Some early adopters of Apple’s second-generation iPhone have witnessed thin cracks appear at the edges of the device that damage the phone’s look and threaten to pose a larger threat down the road. Those tracking the issue in an Apple support discussion thread and elsewhere say the hairline fractures most often appear on the plastic shell near the corners of the device, particularly near the headphone jack, ringer switch, and volume controls. The flaws appear regardless of how gently the user takes care of the phone and can increase in number, according to multiple claims, although there are no known reports of existing cracks growing in size. At least a few users, however, report cracks deep enough to create a visible opening, particularly at the headphone jack. Most of those noticing the issue are owners of the white model. Nonetheless, some owners of black editions also report the issue and suggest that it’s not a matter of the material used for the color but a more general problem. The black shell simply hides the cracks better, these users suggest. Apple’s own response to the problem has been mixed. The company doesn’t yet list the problem as common and has largely left exchanges to its in-store technicians. While some affected owners claim to have received little trouble and a quick replacement, others describe being rejected due to the cosmetic nature of the cracks, which to date haven’t resulted in an outright device failure. Those contacting their carriers aren’t necessarily so fortunate: in one case, an Ottawa, Canada resident has been turned back at retail and on the phone by Canadian iPhone provider Rogers Wireless, which said it would have to technically rule the flaws “customer abuse” and charge the full replacement cost of the phone. In all circumstances, though, these customers express frustration at a device that in a short space of time is already appearing to break down, even if the faults are purely superficial. “I don’t think it is such a big deal but then again, I just got this phone and paid a fortune for it,” says one detailed report. “There should not be any problems with it in week one.”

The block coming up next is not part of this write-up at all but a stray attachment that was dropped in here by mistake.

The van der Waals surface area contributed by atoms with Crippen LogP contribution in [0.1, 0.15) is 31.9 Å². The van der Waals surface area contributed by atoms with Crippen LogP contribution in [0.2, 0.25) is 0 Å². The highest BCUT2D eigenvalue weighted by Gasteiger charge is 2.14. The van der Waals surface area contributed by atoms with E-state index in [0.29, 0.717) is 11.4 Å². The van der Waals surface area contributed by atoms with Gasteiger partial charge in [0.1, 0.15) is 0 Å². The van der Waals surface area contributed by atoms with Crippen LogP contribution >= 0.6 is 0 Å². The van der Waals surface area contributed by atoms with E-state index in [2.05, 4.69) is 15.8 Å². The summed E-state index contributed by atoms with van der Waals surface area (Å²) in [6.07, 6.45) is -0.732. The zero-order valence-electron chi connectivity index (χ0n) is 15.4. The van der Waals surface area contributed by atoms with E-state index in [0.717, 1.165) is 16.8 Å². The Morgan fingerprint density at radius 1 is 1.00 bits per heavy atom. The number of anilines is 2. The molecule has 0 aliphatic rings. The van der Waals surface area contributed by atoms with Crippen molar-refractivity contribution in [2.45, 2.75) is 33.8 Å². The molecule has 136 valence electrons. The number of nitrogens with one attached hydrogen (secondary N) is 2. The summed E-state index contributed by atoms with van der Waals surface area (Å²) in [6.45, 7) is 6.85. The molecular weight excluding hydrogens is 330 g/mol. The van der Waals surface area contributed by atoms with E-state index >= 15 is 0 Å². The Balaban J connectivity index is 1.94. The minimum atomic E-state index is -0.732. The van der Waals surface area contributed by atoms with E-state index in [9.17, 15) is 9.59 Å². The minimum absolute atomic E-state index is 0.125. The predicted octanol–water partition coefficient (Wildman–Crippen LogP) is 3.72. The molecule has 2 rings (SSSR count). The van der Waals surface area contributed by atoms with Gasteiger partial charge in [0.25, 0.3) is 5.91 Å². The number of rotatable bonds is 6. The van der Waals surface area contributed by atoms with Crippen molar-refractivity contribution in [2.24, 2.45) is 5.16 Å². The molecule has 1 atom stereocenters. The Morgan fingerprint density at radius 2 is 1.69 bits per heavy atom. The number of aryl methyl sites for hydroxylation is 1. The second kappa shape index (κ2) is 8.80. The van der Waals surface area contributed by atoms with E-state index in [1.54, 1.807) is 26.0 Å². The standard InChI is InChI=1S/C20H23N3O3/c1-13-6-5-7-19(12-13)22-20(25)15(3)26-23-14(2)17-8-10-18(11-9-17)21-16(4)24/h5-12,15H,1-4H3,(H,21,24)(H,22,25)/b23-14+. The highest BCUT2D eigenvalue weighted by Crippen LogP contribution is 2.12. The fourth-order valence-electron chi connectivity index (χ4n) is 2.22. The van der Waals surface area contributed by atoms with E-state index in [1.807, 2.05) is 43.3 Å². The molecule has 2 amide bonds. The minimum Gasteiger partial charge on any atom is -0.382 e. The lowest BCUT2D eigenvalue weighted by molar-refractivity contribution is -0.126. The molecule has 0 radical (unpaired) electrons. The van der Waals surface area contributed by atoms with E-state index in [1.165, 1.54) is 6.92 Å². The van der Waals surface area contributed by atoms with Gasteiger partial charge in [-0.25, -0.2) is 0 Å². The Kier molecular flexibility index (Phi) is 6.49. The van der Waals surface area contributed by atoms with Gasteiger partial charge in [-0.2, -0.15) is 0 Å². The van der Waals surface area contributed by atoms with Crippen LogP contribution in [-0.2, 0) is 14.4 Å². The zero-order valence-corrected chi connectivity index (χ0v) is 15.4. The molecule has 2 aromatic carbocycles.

Phone got wet?